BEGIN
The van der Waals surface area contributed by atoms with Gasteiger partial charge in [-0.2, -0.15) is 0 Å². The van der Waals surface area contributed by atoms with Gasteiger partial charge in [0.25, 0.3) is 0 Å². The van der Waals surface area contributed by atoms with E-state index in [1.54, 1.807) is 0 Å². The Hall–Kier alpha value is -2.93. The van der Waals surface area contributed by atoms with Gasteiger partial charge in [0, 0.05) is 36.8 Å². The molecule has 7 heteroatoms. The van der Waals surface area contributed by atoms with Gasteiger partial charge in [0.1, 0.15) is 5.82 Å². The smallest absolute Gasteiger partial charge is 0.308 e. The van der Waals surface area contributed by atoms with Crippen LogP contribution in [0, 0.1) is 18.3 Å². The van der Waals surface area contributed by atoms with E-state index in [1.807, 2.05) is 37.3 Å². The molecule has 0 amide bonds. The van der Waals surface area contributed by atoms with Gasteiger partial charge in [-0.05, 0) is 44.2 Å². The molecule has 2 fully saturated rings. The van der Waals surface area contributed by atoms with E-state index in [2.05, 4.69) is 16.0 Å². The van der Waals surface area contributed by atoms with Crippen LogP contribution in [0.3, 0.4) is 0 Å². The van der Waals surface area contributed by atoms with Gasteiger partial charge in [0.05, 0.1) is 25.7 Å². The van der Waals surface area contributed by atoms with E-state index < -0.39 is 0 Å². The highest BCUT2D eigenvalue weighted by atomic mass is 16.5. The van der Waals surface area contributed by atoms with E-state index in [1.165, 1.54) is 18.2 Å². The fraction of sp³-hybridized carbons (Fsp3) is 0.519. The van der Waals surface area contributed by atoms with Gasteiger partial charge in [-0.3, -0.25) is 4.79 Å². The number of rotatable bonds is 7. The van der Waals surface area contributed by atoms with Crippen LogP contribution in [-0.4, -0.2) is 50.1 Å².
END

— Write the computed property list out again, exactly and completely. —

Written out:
The van der Waals surface area contributed by atoms with Gasteiger partial charge in [-0.2, -0.15) is 0 Å². The van der Waals surface area contributed by atoms with Gasteiger partial charge in [0.25, 0.3) is 0 Å². The van der Waals surface area contributed by atoms with E-state index in [1.54, 1.807) is 0 Å². The Hall–Kier alpha value is -2.93. The van der Waals surface area contributed by atoms with Gasteiger partial charge in [0, 0.05) is 36.8 Å². The molecule has 7 heteroatoms. The van der Waals surface area contributed by atoms with Gasteiger partial charge in [0.1, 0.15) is 5.82 Å². The smallest absolute Gasteiger partial charge is 0.308 e. The van der Waals surface area contributed by atoms with Crippen LogP contribution in [0, 0.1) is 18.3 Å². The van der Waals surface area contributed by atoms with E-state index in [1.807, 2.05) is 37.3 Å². The molecule has 0 amide bonds. The van der Waals surface area contributed by atoms with Gasteiger partial charge in [-0.05, 0) is 44.2 Å². The molecule has 2 fully saturated rings. The van der Waals surface area contributed by atoms with E-state index in [2.05, 4.69) is 16.0 Å². The van der Waals surface area contributed by atoms with Crippen LogP contribution in [0.3, 0.4) is 0 Å². The van der Waals surface area contributed by atoms with Gasteiger partial charge in [0.05, 0.1) is 25.7 Å². The van der Waals surface area contributed by atoms with E-state index < -0.39 is 0 Å². The highest BCUT2D eigenvalue weighted by atomic mass is 16.5. The van der Waals surface area contributed by atoms with E-state index in [1.165, 1.54) is 18.2 Å². The fraction of sp³-hybridized carbons (Fsp3) is 0.519. The van der Waals surface area contributed by atoms with Gasteiger partial charge in [-0.3, -0.25) is 4.79 Å². The number of rotatable bonds is 7. The van der Waals surface area contributed by atoms with Crippen LogP contribution in [-0.4, -0.2) is 50.1 Å².